For the Jazz, the next best thing to trading for Danny Ainge was not having him go to Phoenix or Denver. Instead of probably meeting him in the playoffs, the Jazz faced Ainge for the last time this season Saturday night in Arco Arena.
"He could have really hurt us with a good team," said Jazz general manager David Checketts. While the Jazz inquired about Ainge, Denver made a "very flattering" offer, according to Ainge's agent, Mike Carey.Through 17 games with the Kings, Ainge averages 21.9 points and is free to take all the 3-pointers he likes in Sacramento's suddenly wide-open offense. In Boston, Coach Jimmy Rodgers' complaints about his shooting after a Feb. 1 game at Charlotte led to a meeting six days later, when Ainge apparently requested a trade.
Ainge was still surprised when the deal came, on the day of the NBA trading deadline. "It's like waiting for someone to die that you know is going to die," he told the Hartford Courant. "But when the person dies, it still hits you. Of course, this isn't quite as serious. I'm starting to get used to it. The people are nice. The weather is warm. And there are good golf courses."
Says Checketts, a friend of Ainge's, "I'm sure it's still quite a shock to him.
Carey told officials of several teams that Ainge would want a new contract to make up for lost endorsements and playoff money if they acquired him. Ironically, he says he never talked to Sacramento vice-president Bill Russell, but Russell has already promised a new deal.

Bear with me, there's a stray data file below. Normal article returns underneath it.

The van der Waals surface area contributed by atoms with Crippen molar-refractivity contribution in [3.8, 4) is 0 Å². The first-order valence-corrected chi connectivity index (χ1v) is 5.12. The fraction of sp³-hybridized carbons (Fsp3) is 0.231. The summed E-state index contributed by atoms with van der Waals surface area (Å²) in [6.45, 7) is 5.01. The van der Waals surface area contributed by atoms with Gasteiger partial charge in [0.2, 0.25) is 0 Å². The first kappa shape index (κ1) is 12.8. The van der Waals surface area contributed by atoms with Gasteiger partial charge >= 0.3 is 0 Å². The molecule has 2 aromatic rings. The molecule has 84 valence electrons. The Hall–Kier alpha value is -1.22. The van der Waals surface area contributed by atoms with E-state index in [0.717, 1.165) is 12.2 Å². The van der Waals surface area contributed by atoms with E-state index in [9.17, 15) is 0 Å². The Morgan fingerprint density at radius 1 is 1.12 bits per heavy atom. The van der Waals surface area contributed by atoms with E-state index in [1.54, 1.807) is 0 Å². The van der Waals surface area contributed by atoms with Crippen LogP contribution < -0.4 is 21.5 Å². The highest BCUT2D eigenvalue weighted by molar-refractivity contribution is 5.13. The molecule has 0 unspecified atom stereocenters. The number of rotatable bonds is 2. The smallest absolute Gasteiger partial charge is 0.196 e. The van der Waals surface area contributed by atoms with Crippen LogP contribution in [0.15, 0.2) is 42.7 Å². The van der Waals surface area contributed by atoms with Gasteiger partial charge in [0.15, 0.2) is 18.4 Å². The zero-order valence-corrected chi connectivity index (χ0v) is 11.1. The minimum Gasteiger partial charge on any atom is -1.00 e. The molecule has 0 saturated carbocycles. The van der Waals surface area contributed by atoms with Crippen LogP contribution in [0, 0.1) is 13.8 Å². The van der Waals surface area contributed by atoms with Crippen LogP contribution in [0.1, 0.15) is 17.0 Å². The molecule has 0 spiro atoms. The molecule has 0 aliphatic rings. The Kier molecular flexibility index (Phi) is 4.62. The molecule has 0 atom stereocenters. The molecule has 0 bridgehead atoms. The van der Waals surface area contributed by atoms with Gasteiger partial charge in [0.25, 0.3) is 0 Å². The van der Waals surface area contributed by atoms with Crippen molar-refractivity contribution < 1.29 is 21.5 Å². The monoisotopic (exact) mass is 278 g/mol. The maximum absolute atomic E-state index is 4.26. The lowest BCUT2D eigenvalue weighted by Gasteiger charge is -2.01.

By sending Joe Kleine to Boston, the Kings have no players left from Phil Johnson's 1986 playoff team. Coach Jerry Reynolds says of Ainge, "He's already the best guard in the history of the Sacramento Kings. And that should tell you something."
While his family has stayed in Boston, Ainge has lived in a Sacramento hotel, but he's buying a house to ease the adjustment to his new NBA home after almost eight seasons in Boston. "It really is different," he said recently. "I mean, I'm still not used to wearing white sneakers."
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ADD AINGE: In Ainge's last game as a Celtic, the boos in Arco Arena reached the top of the decibel meter. The same things happened - via cheers - in his first game as a King.
As Atlanta president Stan Kasten told the Sacramento Union, "He's the guy every team loves to hate. But he's also the guy every team would love to have."